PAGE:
What Makes Us More ‘Critically Open-Minded' in a Globalized World? an Australian Perspective

Monday, 11 July 2016: 10:00
Location: Hörsaal 4C KS (Neues Institutsgebäude (NIG))
Oral Presentation
Seyed A. HOSSEINI FARADONBEH, The University of Newcastle, Australia
Lawrence SAHA, Sociology, Australian National University, Canberra, Australia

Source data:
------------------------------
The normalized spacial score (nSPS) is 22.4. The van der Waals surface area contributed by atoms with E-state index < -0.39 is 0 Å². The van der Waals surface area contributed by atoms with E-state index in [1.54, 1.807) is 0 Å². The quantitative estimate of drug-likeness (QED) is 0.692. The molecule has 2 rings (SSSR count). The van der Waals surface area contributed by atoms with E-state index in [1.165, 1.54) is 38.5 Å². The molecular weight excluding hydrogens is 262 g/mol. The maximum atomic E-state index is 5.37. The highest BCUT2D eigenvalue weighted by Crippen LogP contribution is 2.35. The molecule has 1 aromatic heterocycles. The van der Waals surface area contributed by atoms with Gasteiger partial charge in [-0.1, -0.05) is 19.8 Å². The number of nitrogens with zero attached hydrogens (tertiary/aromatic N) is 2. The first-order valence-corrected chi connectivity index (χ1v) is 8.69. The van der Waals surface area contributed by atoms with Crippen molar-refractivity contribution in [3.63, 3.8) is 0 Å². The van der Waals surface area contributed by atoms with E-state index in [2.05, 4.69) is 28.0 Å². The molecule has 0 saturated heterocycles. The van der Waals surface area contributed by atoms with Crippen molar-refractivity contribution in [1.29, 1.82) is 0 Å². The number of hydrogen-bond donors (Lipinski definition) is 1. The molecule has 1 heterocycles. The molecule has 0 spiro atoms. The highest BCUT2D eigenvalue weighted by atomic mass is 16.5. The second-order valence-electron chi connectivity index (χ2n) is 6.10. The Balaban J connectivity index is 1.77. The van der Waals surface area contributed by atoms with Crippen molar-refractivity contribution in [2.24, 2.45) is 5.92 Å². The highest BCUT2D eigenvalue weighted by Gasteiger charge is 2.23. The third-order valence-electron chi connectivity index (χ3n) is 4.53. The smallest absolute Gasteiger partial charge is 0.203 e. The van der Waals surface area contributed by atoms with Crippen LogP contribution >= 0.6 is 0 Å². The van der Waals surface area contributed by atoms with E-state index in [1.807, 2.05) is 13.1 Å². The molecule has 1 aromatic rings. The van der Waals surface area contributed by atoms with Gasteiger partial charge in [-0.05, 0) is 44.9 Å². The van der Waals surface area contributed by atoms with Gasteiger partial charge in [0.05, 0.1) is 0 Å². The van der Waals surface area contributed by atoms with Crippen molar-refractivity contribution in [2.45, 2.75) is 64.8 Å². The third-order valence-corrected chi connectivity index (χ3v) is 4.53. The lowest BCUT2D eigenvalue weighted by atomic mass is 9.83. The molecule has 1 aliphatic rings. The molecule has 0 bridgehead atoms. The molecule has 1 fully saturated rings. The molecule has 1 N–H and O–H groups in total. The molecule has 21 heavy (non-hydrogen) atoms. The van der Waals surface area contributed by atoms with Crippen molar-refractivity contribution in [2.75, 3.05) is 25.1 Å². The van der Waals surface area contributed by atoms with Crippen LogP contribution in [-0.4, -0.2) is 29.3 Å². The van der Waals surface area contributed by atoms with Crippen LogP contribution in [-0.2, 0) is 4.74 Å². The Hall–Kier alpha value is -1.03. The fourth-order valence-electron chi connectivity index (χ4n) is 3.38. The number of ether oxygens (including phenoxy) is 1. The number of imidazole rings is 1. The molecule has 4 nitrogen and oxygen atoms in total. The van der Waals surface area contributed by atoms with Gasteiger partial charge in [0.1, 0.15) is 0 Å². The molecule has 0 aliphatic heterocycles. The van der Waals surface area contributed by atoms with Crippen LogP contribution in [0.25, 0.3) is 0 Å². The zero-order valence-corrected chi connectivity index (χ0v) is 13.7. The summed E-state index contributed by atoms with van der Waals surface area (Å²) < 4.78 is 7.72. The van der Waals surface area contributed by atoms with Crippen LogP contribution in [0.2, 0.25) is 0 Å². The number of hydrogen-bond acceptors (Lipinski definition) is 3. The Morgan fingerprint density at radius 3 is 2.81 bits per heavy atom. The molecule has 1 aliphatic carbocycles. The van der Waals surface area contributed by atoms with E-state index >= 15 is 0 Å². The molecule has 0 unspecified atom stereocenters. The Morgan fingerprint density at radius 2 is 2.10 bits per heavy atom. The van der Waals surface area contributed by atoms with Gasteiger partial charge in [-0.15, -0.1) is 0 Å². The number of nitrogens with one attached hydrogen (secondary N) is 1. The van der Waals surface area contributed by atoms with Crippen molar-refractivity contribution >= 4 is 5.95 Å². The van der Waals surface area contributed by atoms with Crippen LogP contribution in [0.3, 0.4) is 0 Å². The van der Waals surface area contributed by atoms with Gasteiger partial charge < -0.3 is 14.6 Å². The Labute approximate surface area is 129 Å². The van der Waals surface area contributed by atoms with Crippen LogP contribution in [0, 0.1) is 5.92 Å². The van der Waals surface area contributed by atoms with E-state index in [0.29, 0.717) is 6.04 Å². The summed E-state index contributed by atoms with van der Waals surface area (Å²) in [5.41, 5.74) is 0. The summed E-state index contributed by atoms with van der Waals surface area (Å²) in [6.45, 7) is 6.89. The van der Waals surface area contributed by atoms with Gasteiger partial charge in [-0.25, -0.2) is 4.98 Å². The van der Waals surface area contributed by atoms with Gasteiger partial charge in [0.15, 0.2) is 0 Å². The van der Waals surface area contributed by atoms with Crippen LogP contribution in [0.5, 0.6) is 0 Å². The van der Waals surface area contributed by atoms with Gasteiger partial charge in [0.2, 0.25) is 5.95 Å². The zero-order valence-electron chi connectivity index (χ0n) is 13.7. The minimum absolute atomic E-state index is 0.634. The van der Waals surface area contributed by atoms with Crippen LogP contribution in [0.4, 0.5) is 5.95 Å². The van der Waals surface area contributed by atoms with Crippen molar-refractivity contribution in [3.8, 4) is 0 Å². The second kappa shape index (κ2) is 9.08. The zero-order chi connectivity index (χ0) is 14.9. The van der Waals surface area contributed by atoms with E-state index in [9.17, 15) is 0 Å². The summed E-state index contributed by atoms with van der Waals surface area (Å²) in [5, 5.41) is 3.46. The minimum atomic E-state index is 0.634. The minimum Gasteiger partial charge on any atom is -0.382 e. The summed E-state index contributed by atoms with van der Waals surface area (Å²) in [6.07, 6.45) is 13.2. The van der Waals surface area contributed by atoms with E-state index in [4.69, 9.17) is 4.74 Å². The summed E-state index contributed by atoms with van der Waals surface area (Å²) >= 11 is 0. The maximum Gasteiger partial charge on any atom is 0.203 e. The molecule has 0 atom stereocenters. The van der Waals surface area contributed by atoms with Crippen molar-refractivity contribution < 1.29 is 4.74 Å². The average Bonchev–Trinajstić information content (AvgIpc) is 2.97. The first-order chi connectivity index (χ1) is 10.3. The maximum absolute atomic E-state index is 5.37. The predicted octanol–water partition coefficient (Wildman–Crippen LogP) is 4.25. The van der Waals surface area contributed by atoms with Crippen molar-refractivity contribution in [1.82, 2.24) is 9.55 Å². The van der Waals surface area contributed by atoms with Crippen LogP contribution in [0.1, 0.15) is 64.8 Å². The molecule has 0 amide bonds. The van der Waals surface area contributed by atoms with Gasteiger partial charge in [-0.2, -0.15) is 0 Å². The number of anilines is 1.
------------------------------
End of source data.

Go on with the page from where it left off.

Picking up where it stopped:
This paper defines and examines a new concept of ‘Critical Open-mindedness’ within an Australian context as a social-attitudinal collective phenomenon, This is in contrast to the popular social psychological notions of open-mindedness as a cognitive-personal attribute. Our main objective is to investigate the relationship between Cognitive Open-mindedness and Critical Open-mindedness. It draws on the data from the World Values Surveys (2005 and 2012) in Australia to operationalize both types of open-mindedness as composite indicators, composed of several dimensions. It then examines, using path analysis, the relationships of the two indicators on a number of mediating ideational, structural and behavioral determinants. Critical Open-mindedness is found to be more dependent on socio-economic factors than Cognitive Open-mindedness does. However, the former is significantly and positively determined by the latter, especially the Social Trust and Anti-authoritarian dimensions of it. Critical Open-mindedness is also significantly and positively associated with the individuals’ tendency towards the political left,  a cosmopolitan sense of belonging, a confidence in environmental organizations, higher levels of education (the most important structural factor), gender (being female), confidence in humanitarian organizations, interest in politics, experiencing discrimination, and independence at work. We discuss the implications and consequences of the lack of Critical Open-mindedness to our understanding of our behavior regarding a range of social issues, for example, the creation of “negative collective identities” and social divisions through intolerant behavior. In this context, we argue that the “social collective” acts as a determinant rather than the characteristics or quality of individuals. Finally, we consider potential policy measures for fostering a healthy critical open-mindedness in the context of an increasingly globalized multicultural environment.